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Miong: Love and Heartbreak in History

Repertory Philippines opens its 82nd season with the story of a life, told in song.

Why, why, I ask, as I struggle with anger, despair, hope, frustration, awe.

Why does it hurt so much to love your country?

It was difficult to parse through such feelings in the midst of tears, in the thrall of song, in awe of passion. But there I was, heart torn into a million pieces as I stood, applauding the show I had just seen.

How could a person born 150 years ago make my heart ache so much?

Miong is the first show in Repertory Philippines’ 82nd season. Originally staged in 1998, the show is a musical about the youth of Emilio Aguinaldo, the first President of the Philippines. No spoilers here (because really, read your history books!), but the show begins with the circumstances of his birth, and ends on a celebratory note: the declaration of the Philippines’ independence.

Miong is written and directed by Joy Virata, with music by Ian Monsod and additional lyrics by Freddie Santos. The cast features Tim Pavino in his first leading role, alongside Noel Rayos and Cara Barredo, as well as Meynard Penalosa, Elver Esquivel, and Lani Ligot.

Back then

I first saw Miong back in 1998 at one of the many celebrations of the nation’s centennial. It seemed like a time of joy, patriotism, and hope back then.

I suppose that memory was colored by my own context.

It was the summer between high school and college, and I was sixteen, eager to start a new life. I saw so many shows and concerts, many of them free or with tickets selling for hardly anything. My mother was determined to instill in me and my brother a knowledge of our country’s history, and perhaps a burning love as well, and so she dragged us to everything she could.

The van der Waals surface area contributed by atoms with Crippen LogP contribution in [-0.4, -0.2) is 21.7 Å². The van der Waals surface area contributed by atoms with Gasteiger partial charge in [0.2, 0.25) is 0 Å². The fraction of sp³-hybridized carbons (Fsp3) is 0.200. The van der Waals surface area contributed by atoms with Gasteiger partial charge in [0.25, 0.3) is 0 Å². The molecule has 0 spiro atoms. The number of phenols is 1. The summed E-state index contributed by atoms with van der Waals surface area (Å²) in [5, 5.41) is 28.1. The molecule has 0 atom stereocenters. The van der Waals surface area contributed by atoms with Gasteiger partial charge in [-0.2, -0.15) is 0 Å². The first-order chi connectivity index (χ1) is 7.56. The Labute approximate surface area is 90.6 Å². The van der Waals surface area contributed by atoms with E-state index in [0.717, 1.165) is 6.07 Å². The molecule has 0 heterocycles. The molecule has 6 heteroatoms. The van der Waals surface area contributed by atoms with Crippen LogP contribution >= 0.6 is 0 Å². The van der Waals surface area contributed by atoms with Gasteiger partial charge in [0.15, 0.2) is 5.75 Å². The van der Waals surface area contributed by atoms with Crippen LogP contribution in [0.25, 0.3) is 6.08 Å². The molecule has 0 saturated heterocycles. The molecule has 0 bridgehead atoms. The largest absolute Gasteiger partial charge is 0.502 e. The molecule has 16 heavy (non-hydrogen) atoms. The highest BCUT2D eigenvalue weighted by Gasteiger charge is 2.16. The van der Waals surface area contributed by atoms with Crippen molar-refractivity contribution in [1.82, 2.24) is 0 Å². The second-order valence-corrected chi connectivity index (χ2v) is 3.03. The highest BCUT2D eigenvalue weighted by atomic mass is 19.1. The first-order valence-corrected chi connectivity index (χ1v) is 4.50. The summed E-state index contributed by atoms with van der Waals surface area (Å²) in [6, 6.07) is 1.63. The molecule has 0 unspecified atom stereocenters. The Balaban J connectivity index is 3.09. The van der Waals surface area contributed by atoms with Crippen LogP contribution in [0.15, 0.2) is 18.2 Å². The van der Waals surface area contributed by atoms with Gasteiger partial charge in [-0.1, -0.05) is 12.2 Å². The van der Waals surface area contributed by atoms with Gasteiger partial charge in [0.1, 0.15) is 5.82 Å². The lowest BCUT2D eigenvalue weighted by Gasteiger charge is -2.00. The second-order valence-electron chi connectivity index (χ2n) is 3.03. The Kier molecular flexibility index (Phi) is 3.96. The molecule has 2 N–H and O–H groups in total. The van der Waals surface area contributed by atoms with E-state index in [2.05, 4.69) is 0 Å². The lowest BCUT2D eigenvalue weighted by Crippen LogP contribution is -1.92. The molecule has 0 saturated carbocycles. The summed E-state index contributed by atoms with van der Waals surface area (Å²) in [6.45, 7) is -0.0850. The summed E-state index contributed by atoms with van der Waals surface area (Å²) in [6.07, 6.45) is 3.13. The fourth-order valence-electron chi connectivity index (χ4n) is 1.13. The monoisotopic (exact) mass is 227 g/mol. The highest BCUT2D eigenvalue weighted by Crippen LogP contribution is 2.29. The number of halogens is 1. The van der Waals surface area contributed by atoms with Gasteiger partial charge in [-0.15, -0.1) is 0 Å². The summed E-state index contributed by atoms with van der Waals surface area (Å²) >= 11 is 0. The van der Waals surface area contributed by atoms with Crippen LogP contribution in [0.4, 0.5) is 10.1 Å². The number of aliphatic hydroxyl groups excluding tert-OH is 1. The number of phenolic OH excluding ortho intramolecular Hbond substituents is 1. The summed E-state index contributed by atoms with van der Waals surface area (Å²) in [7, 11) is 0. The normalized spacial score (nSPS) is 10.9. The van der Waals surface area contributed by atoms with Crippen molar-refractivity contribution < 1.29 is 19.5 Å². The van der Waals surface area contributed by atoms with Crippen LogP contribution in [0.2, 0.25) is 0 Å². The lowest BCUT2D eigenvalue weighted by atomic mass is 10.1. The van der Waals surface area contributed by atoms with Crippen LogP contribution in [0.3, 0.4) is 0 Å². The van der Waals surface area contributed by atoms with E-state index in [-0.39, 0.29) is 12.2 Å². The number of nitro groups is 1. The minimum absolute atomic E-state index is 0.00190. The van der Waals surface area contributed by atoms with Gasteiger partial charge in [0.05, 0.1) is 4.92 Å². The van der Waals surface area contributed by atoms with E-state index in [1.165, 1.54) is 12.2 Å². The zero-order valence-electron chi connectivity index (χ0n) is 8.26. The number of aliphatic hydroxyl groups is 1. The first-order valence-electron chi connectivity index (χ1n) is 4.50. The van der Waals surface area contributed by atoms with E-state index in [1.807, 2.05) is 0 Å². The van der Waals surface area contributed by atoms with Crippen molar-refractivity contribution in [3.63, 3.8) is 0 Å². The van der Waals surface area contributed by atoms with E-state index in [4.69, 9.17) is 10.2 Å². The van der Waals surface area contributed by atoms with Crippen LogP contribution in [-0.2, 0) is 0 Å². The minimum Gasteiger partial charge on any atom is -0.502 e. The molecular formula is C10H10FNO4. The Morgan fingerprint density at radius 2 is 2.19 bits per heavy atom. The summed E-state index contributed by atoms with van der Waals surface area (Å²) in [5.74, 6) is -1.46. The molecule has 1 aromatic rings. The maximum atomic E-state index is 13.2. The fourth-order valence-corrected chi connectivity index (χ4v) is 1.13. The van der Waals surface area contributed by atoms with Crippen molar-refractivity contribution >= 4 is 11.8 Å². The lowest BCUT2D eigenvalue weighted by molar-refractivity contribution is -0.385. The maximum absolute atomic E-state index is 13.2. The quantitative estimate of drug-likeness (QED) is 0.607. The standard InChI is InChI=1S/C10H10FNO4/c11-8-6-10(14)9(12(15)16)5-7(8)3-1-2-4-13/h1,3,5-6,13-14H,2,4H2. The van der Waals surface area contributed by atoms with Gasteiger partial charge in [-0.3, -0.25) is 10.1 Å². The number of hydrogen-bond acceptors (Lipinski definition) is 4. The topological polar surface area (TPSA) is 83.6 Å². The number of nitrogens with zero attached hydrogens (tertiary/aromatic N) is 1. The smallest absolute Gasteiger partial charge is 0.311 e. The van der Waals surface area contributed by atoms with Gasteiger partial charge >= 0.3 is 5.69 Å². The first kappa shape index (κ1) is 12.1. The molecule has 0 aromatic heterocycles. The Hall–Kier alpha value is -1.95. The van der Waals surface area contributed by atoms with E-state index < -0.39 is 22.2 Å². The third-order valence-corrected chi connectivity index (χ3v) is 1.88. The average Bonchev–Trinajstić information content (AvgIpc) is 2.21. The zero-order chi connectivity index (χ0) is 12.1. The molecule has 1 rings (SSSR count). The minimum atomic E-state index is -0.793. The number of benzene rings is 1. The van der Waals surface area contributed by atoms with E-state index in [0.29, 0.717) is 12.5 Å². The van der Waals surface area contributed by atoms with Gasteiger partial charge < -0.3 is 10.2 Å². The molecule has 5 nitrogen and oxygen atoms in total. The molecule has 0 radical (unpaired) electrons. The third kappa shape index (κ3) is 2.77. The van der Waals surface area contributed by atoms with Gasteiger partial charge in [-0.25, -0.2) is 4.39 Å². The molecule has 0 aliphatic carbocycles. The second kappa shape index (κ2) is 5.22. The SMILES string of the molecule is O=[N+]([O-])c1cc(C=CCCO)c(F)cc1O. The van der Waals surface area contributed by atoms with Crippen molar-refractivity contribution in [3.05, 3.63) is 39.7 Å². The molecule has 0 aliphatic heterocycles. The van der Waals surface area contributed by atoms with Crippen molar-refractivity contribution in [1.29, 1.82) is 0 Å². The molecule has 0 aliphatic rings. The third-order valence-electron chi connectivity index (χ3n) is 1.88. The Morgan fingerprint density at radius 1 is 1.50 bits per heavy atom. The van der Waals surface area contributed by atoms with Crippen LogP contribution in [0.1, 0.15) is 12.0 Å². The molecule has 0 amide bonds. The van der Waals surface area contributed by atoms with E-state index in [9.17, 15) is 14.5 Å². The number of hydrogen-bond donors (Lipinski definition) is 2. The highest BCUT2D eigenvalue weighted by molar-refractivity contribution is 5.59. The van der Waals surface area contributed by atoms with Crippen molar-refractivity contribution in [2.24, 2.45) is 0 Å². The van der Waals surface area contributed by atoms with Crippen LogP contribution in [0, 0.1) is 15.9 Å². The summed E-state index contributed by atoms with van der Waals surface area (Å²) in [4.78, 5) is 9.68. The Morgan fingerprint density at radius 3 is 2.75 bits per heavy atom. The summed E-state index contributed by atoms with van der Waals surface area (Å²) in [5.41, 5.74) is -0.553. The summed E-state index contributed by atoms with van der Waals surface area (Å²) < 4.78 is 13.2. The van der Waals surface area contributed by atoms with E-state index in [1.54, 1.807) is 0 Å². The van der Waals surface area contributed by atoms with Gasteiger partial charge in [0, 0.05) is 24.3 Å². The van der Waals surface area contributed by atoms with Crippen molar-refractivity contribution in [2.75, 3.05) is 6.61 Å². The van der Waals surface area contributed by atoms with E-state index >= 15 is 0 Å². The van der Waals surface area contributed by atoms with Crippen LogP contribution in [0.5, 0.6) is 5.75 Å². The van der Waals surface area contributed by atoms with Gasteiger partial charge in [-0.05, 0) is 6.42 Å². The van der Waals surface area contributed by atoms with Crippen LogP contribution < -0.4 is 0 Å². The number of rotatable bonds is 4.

I remember Miong, then played by Robert Seña, singing of life at sea, of lady loves, of trying to find his own path in the face of familial expectations. I remember joy at the song and the dance. I remember awe at history coming alive before my eyes. I remember the thrill of witnessing a life, a legend, and seeing an ordinary kid, just trying to make sense of everything.

Yes, these are exactly the things a teenager would remember about that show.

What now?

It has been twenty years since I was sixteen. A lot of things have happened in twenty years.

I voted, got married, had a child. I loved, lost, wept, loved again. I worked, wrote, traveled.

It has been twenty years since Miong took to the stage.

During the Q&A after the show, on opening night, Virata and Monsod considered the time that had passed and the different people they were and are, on opening nights twenty years apart.

Me, I feel those twenty years, too. This time around, I’m still smiling and laughing at young Miong’s escapades at sea and his adventures with love. I’m still in awe of the battles and the high emotion and the actors baring their hearts in front of strangers. But this time, I feel for Don Carlos and Kapitana Teneng, and their hopes and dreams for their son. I feel Miong’s frustration at being in opposition with Andres Bonifacio. I feel his confusion over who to trust, which way to go.

Most painfully, I feel the war within Miong’s heart, because it’s the same war in mine. It’s a desperate love for this country, warring with exhausting anger at those who choose to be divisive or passive. It’s a fierce longing for peace and security and dignity, at odds with a nigh-irresistible urge to impose violence on those with so little regard for the rest.

It’s the knife in my heart, twisting as I ask why things are this way, why can’t we all work together. Why, over a hundred years later, are we still aching over the same hurts?